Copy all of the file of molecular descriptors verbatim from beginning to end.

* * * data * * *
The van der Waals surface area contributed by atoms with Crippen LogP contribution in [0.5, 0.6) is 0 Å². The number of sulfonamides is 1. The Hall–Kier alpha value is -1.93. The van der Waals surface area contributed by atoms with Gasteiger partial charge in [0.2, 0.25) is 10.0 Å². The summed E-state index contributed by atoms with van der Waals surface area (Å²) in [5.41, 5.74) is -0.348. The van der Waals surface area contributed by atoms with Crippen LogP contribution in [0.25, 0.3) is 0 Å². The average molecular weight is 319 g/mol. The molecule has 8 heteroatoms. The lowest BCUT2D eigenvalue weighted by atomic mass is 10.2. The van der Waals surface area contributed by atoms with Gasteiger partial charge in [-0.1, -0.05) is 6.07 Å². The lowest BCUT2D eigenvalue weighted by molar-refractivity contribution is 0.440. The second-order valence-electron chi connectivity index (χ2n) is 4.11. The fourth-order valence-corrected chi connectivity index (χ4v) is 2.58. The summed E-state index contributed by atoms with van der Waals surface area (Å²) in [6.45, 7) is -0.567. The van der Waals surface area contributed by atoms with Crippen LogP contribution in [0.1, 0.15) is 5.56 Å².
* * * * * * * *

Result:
The van der Waals surface area contributed by atoms with Crippen LogP contribution in [0.5, 0.6) is 0 Å². The number of sulfonamides is 1. The Hall–Kier alpha value is -1.93. The van der Waals surface area contributed by atoms with Gasteiger partial charge in [0.2, 0.25) is 10.0 Å². The summed E-state index contributed by atoms with van der Waals surface area (Å²) in [5.41, 5.74) is -0.348. The van der Waals surface area contributed by atoms with Crippen LogP contribution in [0.25, 0.3) is 0 Å². The average molecular weight is 319 g/mol. The molecule has 8 heteroatoms. The lowest BCUT2D eigenvalue weighted by atomic mass is 10.2. The van der Waals surface area contributed by atoms with Gasteiger partial charge in [-0.1, -0.05) is 6.07 Å². The lowest BCUT2D eigenvalue weighted by molar-refractivity contribution is 0.440. The second-order valence-electron chi connectivity index (χ2n) is 4.11. The fourth-order valence-corrected chi connectivity index (χ4v) is 2.58. The summed E-state index contributed by atoms with van der Waals surface area (Å²) in [6.45, 7) is -0.567. The van der Waals surface area contributed by atoms with Crippen LogP contribution in [0.1, 0.15) is 5.56 Å².